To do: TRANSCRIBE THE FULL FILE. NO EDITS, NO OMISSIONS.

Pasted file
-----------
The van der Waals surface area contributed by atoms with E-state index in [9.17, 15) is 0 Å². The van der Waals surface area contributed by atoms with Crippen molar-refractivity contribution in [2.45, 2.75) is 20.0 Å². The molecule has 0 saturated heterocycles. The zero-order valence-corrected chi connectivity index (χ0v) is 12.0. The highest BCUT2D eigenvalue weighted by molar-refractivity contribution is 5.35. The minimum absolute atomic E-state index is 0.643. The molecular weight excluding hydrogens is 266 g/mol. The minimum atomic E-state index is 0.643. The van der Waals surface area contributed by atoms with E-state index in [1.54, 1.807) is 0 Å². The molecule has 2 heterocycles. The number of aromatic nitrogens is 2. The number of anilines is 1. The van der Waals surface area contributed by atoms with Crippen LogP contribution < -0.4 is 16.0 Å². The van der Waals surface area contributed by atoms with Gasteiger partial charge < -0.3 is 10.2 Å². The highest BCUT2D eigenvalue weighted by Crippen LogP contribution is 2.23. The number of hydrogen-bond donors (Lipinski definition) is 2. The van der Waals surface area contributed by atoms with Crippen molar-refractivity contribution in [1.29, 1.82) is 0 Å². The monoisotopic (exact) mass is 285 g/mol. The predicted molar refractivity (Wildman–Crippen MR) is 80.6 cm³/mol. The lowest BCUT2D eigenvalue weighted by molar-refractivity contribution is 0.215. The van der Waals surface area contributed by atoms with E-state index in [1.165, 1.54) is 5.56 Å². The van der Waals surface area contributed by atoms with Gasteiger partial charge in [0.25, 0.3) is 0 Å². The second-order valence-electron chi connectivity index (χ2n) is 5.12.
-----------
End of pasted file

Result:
The van der Waals surface area contributed by atoms with E-state index in [9.17, 15) is 0 Å². The van der Waals surface area contributed by atoms with Crippen molar-refractivity contribution in [2.45, 2.75) is 20.0 Å². The molecule has 0 saturated heterocycles. The zero-order valence-corrected chi connectivity index (χ0v) is 12.0. The highest BCUT2D eigenvalue weighted by molar-refractivity contribution is 5.35. The minimum absolute atomic E-state index is 0.643. The molecular weight excluding hydrogens is 266 g/mol. The minimum atomic E-state index is 0.643. The van der Waals surface area contributed by atoms with E-state index in [1.54, 1.807) is 0 Å². The molecule has 2 heterocycles. The number of aromatic nitrogens is 2. The number of anilines is 1. The van der Waals surface area contributed by atoms with Crippen LogP contribution < -0.4 is 16.0 Å². The van der Waals surface area contributed by atoms with Gasteiger partial charge < -0.3 is 10.2 Å². The highest BCUT2D eigenvalue weighted by Crippen LogP contribution is 2.23. The number of hydrogen-bond donors (Lipinski definition) is 2. The van der Waals surface area contributed by atoms with Crippen molar-refractivity contribution in [1.29, 1.82) is 0 Å². The monoisotopic (exact) mass is 285 g/mol. The predicted molar refractivity (Wildman–Crippen MR) is 80.6 cm³/mol. The lowest BCUT2D eigenvalue weighted by molar-refractivity contribution is 0.215. The van der Waals surface area contributed by atoms with E-state index in [1.165, 1.54) is 5.56 Å². The van der Waals surface area contributed by atoms with Gasteiger partial charge in [0.25, 0.3) is 0 Å². The second-order valence-electron chi connectivity index (χ2n) is 5.12.